Planet Drupal - Sun, 2019/06/30 - 6:34pm

Version 1.9.0 of DDEV-local introduced the ability to share your local project online via a temporary, public URL using ngrok.

This allows you the ability to quickly and securely provide access to your local site to other developers and stakeholders as well as an easy way to test your local site on other devices.

ngrok is a service that exposes local servers behind NATs and firewalls via public URLs over secure tunnels. Once the small ngrok client is installed on your local machine, the ddev share command will enable the sharing and provide you with a public URL for your local site.

While there are paid tiers for the ngrok service, a free tier is provided with reasonable limits on usage. See the ngrok web site for details. In the first example, we'll utilize the free, anonymous tier.

The free, anonymous tier does not encrypt your data between your local and the ngrok servers, even though an https connection is provided from the ngrok servers to connected clients. Therefore, it is strongly suggested that once you get the free, anonymous tier working, create a free account and authenticate your local ngrok client to ensure your data is encrypted the entire trip.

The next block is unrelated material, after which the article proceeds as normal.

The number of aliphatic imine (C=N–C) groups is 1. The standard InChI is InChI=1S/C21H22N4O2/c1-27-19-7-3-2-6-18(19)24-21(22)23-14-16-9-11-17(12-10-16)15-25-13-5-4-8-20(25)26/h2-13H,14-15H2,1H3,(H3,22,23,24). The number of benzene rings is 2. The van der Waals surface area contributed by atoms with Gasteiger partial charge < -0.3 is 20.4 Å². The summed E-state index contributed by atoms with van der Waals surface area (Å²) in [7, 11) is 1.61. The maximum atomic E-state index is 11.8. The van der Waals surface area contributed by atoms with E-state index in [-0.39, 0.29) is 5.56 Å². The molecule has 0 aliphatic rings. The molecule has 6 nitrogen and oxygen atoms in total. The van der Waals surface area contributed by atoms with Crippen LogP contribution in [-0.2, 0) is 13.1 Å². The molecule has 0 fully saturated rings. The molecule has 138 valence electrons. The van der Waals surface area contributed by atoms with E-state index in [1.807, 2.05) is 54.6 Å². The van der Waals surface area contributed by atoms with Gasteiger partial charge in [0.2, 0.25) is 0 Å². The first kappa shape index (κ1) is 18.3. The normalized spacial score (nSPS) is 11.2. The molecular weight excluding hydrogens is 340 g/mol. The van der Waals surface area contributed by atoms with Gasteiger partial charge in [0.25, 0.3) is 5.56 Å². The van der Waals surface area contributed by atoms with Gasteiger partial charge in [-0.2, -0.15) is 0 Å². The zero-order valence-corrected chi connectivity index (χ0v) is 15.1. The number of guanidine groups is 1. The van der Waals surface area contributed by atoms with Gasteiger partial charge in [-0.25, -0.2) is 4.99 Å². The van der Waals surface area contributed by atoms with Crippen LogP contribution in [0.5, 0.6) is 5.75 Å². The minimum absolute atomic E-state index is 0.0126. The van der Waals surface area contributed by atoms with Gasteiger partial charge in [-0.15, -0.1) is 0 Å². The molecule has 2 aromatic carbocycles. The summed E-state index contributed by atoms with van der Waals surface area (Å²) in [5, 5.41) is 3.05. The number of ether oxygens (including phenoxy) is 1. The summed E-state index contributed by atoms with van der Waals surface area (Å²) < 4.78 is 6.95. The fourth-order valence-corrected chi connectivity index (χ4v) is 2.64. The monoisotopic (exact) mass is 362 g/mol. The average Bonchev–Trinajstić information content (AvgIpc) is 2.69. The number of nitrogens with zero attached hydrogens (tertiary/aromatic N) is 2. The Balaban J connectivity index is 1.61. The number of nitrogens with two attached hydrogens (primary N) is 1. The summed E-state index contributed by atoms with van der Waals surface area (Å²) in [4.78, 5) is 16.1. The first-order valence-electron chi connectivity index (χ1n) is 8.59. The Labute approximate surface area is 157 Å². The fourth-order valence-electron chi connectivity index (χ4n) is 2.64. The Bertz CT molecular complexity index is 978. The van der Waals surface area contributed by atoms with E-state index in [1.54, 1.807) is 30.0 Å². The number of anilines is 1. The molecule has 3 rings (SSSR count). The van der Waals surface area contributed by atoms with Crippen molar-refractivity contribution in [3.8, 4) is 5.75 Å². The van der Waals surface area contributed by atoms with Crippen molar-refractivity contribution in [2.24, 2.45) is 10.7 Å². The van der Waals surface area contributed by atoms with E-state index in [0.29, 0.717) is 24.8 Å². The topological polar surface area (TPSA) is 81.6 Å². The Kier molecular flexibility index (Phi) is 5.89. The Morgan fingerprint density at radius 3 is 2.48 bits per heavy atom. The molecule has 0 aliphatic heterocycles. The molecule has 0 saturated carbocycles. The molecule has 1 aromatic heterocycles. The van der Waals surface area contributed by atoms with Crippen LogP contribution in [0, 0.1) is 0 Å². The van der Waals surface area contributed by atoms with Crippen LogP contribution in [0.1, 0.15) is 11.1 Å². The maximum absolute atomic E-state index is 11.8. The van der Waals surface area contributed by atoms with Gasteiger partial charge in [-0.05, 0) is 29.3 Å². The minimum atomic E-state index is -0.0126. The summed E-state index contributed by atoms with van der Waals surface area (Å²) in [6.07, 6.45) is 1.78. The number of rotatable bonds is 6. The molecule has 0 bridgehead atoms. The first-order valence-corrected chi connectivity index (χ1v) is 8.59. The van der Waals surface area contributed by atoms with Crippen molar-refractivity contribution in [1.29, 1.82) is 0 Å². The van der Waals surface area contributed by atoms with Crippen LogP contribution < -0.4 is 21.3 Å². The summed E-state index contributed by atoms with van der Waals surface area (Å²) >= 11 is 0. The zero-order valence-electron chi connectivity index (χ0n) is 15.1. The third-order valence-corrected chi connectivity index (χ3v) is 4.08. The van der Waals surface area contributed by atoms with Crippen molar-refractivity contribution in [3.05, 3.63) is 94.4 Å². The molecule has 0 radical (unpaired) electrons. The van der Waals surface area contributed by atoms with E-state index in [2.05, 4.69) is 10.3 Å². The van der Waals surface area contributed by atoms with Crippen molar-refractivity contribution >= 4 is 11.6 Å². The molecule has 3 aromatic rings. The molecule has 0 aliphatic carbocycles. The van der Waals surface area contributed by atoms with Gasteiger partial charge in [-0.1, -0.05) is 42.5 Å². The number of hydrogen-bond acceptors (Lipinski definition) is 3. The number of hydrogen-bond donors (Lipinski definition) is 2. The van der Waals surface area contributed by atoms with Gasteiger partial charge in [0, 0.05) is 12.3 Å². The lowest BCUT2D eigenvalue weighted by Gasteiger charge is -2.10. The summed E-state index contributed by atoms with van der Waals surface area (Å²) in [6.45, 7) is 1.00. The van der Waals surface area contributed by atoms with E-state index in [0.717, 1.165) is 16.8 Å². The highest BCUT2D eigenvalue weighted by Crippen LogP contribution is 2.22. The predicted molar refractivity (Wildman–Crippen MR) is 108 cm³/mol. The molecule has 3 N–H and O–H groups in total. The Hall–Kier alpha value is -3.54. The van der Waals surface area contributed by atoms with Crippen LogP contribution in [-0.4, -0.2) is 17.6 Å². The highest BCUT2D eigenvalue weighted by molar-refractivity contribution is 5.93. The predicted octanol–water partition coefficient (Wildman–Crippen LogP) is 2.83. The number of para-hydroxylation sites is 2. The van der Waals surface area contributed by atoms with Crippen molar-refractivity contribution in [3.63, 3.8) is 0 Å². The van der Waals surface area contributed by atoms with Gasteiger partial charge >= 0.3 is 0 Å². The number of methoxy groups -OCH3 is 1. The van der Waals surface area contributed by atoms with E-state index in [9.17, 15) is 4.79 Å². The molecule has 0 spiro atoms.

Note that this is a one-time setup for your machine, and does not have to be repeated for each of your DDEV-Local projects.


Step 1: Install the ngrok client

Download and install the client specific to your OS from https://ngrok.com/download. While there are instructions to download and install ngrok on various operating systems, I found that using Homebrew (Mac OS X and Linux) was easiest:

brew cask install ngrok

If you're using Windows 10 and Chocolately, then I recommend installing with:

choco install ngrok

Step 2: Sharing your local site

Run the following:

ddev share

If successful, this command will return some information about the share, including public URLs with which you can access the site.

As requests are made to the site, the screen will update detailing each request.